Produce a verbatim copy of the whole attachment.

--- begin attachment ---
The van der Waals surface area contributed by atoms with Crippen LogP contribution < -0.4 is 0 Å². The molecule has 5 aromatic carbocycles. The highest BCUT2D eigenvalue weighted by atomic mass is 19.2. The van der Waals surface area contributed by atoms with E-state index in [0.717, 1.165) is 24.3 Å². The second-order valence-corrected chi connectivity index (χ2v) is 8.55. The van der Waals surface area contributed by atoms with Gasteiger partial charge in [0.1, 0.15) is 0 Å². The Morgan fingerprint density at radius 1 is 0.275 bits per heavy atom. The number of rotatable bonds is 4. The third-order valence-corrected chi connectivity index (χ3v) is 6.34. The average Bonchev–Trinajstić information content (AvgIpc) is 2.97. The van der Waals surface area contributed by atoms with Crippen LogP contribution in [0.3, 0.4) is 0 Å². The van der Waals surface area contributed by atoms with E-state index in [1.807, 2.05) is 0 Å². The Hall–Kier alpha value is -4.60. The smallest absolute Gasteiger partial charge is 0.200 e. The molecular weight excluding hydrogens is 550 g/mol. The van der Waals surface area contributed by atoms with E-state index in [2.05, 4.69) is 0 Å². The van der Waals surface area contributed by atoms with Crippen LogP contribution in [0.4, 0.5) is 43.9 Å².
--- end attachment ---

The van der Waals surface area contributed by atoms with Crippen LogP contribution < -0.4 is 0 Å². The molecule has 5 aromatic carbocycles. The highest BCUT2D eigenvalue weighted by atomic mass is 19.2. The van der Waals surface area contributed by atoms with E-state index in [0.717, 1.165) is 24.3 Å². The second-order valence-corrected chi connectivity index (χ2v) is 8.55. The van der Waals surface area contributed by atoms with Gasteiger partial charge in [0.1, 0.15) is 0 Å². The Morgan fingerprint density at radius 1 is 0.275 bits per heavy atom. The number of rotatable bonds is 4. The third-order valence-corrected chi connectivity index (χ3v) is 6.34. The average Bonchev–Trinajstić information content (AvgIpc) is 2.97. The van der Waals surface area contributed by atoms with Crippen LogP contribution in [0.3, 0.4) is 0 Å². The van der Waals surface area contributed by atoms with E-state index in [1.807, 2.05) is 0 Å². The Hall–Kier alpha value is -4.60. The smallest absolute Gasteiger partial charge is 0.200 e. The molecular weight excluding hydrogens is 550 g/mol. The van der Waals surface area contributed by atoms with E-state index in [2.05, 4.69) is 0 Å². The van der Waals surface area contributed by atoms with Crippen LogP contribution in [0.4, 0.5) is 43.9 Å².